Greece needs debt reduction. This column argues that instead of offering another lengthening of maturities and reduction in interest rates, Eurozone leaders should seize the occasion and implement debt-for-equity swaps that would encourage foreign investment, speed privatisation and jumpstart the Greek economy.
Peter Allen, Barry Eichengreen, Gary Evans, Friday, February 28, 2014
Domingo Cavallo, Friday, July 15, 2011
Many argue that Greece should drop the euro like Argentina dropped the dollar in 2002. In this column, Domingo Cavallo – who was Argentina's finance minister during the heart of its crisis – argues that exiting the euro would be wrong. Argentina’s growth recovery after it de-pegged the peso was due to exogenous developments in global commodity prices – not to the peso devaluation. He also suggests steps for an orderly restructuring of Greek debt.
Guido Tabellini, Friday, July 15, 2011
The Eurozone crisis is tearing Europe apart. This column argues that Eurozone leaders must (i) agree to create European-level institutions to monitor national budget and banking policies and (ii) draw a line between solvent and insolvent Eurozone nations before the markets do it for them. It adds that we are now discovering that a loss of sovereignty became inevitable the day we decided to create the single currency.
Avinash Persaud, Tuesday, May 18, 2010
The Eurozone crisis is not over. This column argues that solving it requires a voluntary debt swap. Creditors should be invited to swap old Greek bonds for new bonds backed by the European and IMF package. Par values would be the same but the coupons would be lower and the maturities doubled. The exact parameters should be set so the value of the greater certainty of payout was offset by the lower coupons. This would strengthen the euro, facilitate recovery of the $145 billion pledged, and yet force private creditors to realise that Eurozone support is not a one-way bet.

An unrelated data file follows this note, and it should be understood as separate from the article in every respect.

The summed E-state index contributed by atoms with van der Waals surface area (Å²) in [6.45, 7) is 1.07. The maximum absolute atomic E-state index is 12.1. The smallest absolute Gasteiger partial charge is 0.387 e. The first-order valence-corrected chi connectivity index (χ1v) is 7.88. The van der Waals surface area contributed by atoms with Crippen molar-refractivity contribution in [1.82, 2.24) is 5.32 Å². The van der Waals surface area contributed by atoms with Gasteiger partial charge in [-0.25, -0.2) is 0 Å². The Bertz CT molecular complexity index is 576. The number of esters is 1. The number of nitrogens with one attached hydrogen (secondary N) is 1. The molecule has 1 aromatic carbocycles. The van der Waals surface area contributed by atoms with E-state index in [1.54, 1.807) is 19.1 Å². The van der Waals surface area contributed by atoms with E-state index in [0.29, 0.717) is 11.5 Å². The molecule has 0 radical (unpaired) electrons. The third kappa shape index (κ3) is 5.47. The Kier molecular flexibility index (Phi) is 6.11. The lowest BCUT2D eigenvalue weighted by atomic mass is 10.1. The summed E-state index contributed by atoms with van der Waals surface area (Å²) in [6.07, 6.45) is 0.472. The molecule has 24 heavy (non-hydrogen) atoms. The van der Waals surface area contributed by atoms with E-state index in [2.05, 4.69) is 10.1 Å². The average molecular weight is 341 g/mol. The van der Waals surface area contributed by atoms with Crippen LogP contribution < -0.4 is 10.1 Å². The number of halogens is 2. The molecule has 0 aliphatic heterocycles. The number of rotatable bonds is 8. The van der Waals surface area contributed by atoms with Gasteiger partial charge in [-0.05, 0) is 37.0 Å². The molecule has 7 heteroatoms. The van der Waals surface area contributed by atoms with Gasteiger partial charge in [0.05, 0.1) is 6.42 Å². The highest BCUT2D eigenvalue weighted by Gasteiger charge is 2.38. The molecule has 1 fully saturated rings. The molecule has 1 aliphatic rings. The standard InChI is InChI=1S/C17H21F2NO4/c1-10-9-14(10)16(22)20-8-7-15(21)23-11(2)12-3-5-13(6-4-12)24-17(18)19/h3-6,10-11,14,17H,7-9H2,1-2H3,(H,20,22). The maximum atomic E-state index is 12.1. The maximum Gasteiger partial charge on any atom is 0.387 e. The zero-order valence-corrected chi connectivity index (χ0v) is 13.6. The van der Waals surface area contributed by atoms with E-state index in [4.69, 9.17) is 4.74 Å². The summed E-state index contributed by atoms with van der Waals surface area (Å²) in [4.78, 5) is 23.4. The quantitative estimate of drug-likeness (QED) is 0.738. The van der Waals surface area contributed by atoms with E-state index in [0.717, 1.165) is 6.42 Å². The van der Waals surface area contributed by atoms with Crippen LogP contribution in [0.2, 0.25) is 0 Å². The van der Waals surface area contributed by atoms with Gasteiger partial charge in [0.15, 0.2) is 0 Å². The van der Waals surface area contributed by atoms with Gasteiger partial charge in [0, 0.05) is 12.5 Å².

Charles Wyplosz, Wednesday, May 12, 2010
Markets liked the European Stabilisation Mechanism but a closer look shows that the money is announced but not available. When markets realise this, they may do to Portugal and Spain what they did to Greece. Worse still, crucial principles have been sacrificed for the sake of unconvincing announcements. The debt crisis is unlikely to go away and the monetary union will have to be reconstructed to re-establish the principle of collective fiscal discipline.
Michael Burda, Stefan Gerlach, Tuesday, May 11, 2010
This weekend’s plan has been received positively by the markets, but it is too early to call it a success. Future monetary historians may judge it either a brilliant move or the first step on a slippery slope to ruin. The EU needs to set up an independent institution to vet fiscal plans of Eurozone governments and apply a sliding scale of sanctions. If the euro is to survive the current decade, Greece cannot happen again.
Daniel Gros, Thomas Mayer, Tuesday, May 11, 2010
The European Stabilisation Mechanism is a major initiative, but is it enough? This column argues that more is needed. All EU bank supervisors should conduct stress tests to gauge their banks’ exposure to risky sovereign debt; those who fail should be re-capitalised or closed to ring-fence the problem. The ‘Mechanism’ should also be transformed into an institution that manages the Eurozone’s rescue contributions, supervises conditionality, and sets up mechanisms for orderly debt rescheduling should austerity programmes fail.
Giancarlo Corsetti, Sunday, May 9, 2010
Eurozone membership seemed to shield economies with structural problems from the “original sin” – the obligation to borrow in foreign currency while the ability to pay is in domestic currency. This column argues that the sin is still with Greece and other Eurozone nations with weak institutions. Reforms that boost the nation’s competitiveness or the government’s fiscal positions reduce short-term government revenue directly or via a recession. Solving the problem will require coordinated Eurozone intervention to correct internal imbalances
Barry Eichengreen, Friday, May 7, 2010
EU and IMF efforts to rescue Greece have failed to stabilise Europe's financial markets. Now there are significant concerns about Spain and Portugal's financial circumstances. This column says Europe needs to wake up, face the facts, and take action. It outlines what the IMF, ECB, and Eurozone members need to do to prevent the crisis from spreading. It may be too late for Greece, but it is not too late for Europe.